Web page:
On April 23, the San Diego County Water Authority released results of a survey conducted last month in which 700 county residents were asked about water-supply awareness, conservation measures, restrictions, and the development of additional water sources.
“This survey shows the people in San Diego County are aware and concerned about our continued water-supply challenges,” stated Carlsbad mayor and water authority board chairman Claude “Bud” Lewis in a press release. “It also shows that residents support investment in projects to enhance the region’s water-supply reliability.”
Here are some of the findings from the survey:
*95 percent of residents said they were aware that San Diego County faces a potentially significant water shortage; 87 percent viewed the problem as long-term.
*92 percent felt saving water is “a civic responsibility. Water conservation was seen as a duty on par with preventing litter/pollution and with recycling used materials, as a greater responsibility than serving on a jury, and less of a responsibility than voting in elections.”
*The majority of respondents believe seawater desalination is the “single most important thing that can be done to ensure a safe and reliable water supply.”
*60 percent of respondents said they would vote in favor of additional property tax increases — up to $20 per month — as funding for alternative water-supply projects.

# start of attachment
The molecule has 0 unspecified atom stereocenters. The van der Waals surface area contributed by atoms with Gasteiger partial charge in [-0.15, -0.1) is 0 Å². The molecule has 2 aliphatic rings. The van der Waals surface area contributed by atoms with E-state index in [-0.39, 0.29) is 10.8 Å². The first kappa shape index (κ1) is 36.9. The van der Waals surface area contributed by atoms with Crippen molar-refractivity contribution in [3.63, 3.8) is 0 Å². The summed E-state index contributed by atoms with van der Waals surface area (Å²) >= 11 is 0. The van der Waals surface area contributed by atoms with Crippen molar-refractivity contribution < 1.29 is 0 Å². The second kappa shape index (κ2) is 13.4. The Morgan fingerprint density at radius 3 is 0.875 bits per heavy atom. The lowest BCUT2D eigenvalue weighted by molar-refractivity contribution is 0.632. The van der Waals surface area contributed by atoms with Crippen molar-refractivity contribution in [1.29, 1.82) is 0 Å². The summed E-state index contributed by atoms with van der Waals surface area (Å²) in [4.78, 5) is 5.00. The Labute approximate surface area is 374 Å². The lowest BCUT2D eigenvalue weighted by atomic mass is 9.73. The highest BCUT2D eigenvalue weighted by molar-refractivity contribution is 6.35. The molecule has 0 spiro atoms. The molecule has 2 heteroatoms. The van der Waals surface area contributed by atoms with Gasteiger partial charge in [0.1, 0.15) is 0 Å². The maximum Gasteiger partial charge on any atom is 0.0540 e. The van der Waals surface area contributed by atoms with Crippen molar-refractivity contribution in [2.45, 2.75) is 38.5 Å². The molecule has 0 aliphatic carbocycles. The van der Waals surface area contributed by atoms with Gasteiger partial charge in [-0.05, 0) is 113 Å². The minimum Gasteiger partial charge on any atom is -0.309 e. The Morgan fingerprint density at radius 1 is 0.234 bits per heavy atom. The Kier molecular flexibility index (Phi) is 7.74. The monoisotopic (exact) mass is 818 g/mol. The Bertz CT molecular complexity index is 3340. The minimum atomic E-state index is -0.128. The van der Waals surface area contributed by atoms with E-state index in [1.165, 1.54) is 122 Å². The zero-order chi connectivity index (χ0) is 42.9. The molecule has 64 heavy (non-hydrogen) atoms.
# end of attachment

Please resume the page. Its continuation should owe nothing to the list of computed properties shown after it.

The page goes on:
*Lastly, about potable reuse (often referred to as “toilet to tap”): “Support for using recycled water as part of the region’s drinking water supply has increased substantially since 2005, the last time it was asked in the Water Authority’s public opinion poll. About 63 percent of respondents in 2009 favored adding recycled water that had received advanced treatment to drinking water supplies, compared to only 28 percent in 2005.”
As for the section of the survey that dealt with potable reuse, the survey revealed that 85 percent of subjects said they know recycled water is currently used for irrigation and freeway landscaping throughout the county; 90 percent are “strongly in favor” of using reclaimed water for non-drinking purposes; 3 percent staunchly opposed it.
The survey indicated 53 percent of those polled said recycled water can be made safe enough to drink.
The survey broke down the numbers along race and gender lines. Asian Americans rank the highest — at 63 percent — in believing recycled water can be made potable. Whites were next at 53 percent, Hispanics at 48 percent, and African Americans came in at 44 percent.
Gender-wise, males were 17 percent more likely than females in accepting the notion that recycled water could be treated sufficiently for consumption.
To read the entire survey, go to the San Diego County Water Authority website at sdcwa.org and click on the tab for news and publications.